And that’s what I call the ripple effect. But the four pillars really that I teach on, um number one is gratitude on your own terms, and I always like to say, meet gratitude where gratitude is at and like gratitude, meet you where you’re at.
SG: What does that mean? Can you give us an example of that?
HB: So for those of us who are parents, if you ever have, like a difficult child or maybe a difficult situation, right, they always kind of say, meet your child where they’re at right, like you don’t come at a child with the situation from an adult’s perspective, you come at them from a child’s perspective. So kind of the same concept, but a little different. Because when you’re facing some pretty extreme challenges and you’re not feeling grateful, you have to let gratitude in on your own terms, right? You can’t let all the people in all the studies and all the things say this is how you have to be grateful, right? You have to figure it out, like you have to figure out what works for you. And you have to figure out where you’re at and you have to figure out how to let a little bit in at a time how to do it one step at a time.
SG: And I could imagine it could be really frustrating and even infuriating for people to be told, if they’ve lost, say, movement in their right hand, well you’ve still got your left hand, be grateful for your left.
HB: And then, um so the number two and it’s actually I call it grow GROW. Because That’s what we’re doing. We’re growing right.
So number two is religion, faith and spirituality. And we mentioned this earlier is that gratitude is universal. Regardless of your religion, your faith, your spiritual practice, gratitude is universal. We can all experience gratitude. We can all practise gratitude. And I think that if you are, you know, faith based, um you have a religion you practise of spirituality, right? Whatever that is. I think oftentimes with a chronic illness or any kind of challenge, you go through these challenges, you’re going to be one or two people. You’re either going to draw closer to your God to your higher power, or you’re going to go further away.
And I really think gratitude helps you to reconnect to that faith that is so important to you. And then, um so the number three is one daily habit, and again, especially for individuals who are going through a lot of challenges, gratitude is like it’s great to have, you know, the first thing in the morning and the last thing before bed. But then, sometimes in the middle, you forget about it, and it’s basically figuring out what is one daily habit that is going to help me to practise gratitude every day and again.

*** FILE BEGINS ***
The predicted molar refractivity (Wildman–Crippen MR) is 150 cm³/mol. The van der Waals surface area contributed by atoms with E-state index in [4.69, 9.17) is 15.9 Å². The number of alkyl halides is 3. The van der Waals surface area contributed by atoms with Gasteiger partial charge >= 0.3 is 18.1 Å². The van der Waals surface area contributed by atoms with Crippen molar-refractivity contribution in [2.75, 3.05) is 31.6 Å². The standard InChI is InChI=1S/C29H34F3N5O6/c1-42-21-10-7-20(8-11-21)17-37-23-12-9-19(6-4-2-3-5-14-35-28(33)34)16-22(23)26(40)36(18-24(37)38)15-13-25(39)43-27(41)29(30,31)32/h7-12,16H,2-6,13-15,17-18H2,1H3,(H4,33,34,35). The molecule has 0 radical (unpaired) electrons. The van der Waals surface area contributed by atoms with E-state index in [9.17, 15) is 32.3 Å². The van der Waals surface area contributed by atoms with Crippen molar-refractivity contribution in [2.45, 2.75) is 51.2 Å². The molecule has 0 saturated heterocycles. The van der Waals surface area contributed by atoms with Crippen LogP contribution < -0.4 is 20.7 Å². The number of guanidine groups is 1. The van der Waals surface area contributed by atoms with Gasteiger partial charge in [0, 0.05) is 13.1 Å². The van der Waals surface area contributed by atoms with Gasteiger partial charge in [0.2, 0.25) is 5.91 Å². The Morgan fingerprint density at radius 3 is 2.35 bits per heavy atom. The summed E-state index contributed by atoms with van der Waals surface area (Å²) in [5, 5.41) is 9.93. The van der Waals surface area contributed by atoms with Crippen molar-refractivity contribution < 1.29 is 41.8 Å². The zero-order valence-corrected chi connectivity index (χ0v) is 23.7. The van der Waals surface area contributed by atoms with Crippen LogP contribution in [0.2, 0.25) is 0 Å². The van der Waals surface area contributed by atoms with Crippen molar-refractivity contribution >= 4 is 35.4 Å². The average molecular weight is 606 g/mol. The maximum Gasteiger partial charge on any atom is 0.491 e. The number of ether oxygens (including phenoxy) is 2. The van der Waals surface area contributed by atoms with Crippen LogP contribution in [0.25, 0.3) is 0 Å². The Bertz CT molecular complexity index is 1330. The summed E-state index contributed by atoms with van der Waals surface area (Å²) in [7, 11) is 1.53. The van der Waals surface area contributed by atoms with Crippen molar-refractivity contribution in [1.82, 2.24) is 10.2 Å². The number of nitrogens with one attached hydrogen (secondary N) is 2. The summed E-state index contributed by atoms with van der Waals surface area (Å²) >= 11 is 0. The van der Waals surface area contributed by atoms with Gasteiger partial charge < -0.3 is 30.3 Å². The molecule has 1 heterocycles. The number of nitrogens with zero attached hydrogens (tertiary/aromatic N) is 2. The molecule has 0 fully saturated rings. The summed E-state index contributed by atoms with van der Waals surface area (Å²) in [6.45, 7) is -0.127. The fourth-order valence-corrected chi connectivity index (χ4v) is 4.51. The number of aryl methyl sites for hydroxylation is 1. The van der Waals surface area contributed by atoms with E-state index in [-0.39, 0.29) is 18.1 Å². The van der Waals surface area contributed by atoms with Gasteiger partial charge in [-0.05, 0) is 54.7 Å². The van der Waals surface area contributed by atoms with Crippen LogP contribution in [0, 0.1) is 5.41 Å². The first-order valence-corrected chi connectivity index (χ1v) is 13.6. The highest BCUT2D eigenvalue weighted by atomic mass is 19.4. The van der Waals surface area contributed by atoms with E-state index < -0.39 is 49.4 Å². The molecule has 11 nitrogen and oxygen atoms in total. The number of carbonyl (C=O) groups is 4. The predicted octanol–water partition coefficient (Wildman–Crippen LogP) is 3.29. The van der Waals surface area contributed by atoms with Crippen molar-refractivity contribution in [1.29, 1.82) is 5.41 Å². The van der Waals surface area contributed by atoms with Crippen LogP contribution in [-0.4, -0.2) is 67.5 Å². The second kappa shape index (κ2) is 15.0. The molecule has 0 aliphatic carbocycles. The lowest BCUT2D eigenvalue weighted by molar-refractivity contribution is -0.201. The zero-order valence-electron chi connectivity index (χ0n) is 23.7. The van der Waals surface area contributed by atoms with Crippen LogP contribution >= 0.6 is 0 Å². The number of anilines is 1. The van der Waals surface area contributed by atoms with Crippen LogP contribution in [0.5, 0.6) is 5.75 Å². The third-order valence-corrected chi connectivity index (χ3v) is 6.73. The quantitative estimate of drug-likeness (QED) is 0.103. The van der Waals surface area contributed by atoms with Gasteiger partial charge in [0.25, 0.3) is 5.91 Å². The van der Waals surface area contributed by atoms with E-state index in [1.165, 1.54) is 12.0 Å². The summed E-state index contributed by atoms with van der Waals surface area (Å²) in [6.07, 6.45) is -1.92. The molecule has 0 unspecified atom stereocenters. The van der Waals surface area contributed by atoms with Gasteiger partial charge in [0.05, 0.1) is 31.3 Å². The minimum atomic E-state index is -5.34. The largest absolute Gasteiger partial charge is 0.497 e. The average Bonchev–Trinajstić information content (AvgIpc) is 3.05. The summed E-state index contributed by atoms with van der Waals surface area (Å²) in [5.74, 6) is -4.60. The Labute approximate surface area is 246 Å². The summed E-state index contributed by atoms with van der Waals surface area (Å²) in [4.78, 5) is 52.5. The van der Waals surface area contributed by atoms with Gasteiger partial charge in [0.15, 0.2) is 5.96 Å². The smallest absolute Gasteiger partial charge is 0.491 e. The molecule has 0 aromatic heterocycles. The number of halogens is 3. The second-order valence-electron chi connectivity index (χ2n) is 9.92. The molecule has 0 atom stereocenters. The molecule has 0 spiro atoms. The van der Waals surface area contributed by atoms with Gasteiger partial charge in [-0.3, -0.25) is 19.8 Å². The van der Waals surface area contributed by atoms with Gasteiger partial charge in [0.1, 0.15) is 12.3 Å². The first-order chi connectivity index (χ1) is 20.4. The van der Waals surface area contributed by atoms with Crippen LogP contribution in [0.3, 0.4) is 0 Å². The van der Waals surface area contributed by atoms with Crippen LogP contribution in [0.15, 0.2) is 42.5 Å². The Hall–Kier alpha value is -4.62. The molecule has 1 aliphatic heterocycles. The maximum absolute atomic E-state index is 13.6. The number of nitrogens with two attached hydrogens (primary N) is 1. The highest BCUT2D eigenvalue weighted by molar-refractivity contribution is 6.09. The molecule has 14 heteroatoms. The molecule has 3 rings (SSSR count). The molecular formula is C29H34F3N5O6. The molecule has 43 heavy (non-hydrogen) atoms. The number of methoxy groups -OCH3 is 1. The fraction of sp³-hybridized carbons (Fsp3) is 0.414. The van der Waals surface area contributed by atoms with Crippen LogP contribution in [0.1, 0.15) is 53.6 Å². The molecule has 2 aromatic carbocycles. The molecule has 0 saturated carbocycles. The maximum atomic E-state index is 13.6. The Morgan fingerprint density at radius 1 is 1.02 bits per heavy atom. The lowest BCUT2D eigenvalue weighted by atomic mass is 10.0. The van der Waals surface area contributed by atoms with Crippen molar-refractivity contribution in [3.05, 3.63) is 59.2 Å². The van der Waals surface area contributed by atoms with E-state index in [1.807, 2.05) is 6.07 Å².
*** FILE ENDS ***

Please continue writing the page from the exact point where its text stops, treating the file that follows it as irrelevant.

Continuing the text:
Gratitude on your own terms, right? And, you know, figuring out what can I do every single day to help me, um, think about gratitude to be grateful for something. Um, one of my friends says she likes to keep a little stone, a pebble in her pocket. And every time she feels that, she just practises a gratitude to something. Okay, so it’s nice to get that kind of her one daily habit. And then finally, um, so the W is writing, and that’s writing and journaling.
And while there are studies that show an increased happiness for those who keep a gratitude journal, in fact, up to 25% happier, if you keep a gratitude journal approximately 50% of us, based on our personalities, don’t like to journal. What now? What if you don’t like to journal, alright. You’re grateful for keeping a note, keeping it on an app, saying it out loud, finding a way to practise that, you know. Why do you want to say I want to enlist as many things as possible? Or do you want to go deep? If you just want to say I got one thing I’m grateful for and here’s why and then take the next few minutes and go deep on that.
SG: Yeah, yeah, and I love that you’ve made it applicable to anybody, whether they like writing and are happy to write in a book before bed or whether they’re not happy to do that. There’s a way to make it work for you.
And I think that’s really important because it’s got to be easy, hasn’t it? For people to actually stick with it and feel the benefits because it’s not something that you feel the next day. I mean, sometimes I’ve worked with clients where I’ve I felt they would really benefit from this because of where they were, and I remember one guy walking and said, I wrote down three things and changed. Nothing’s changed. I was like, well, you have to do for a little bit longer than just the once. And I think with so many of these things, you really have to kind of maybe look back after six months and then you really you do see a change, but you have to give it time because we’re changing the neural pathways in our brain and that does take a bit of perseverance and patience.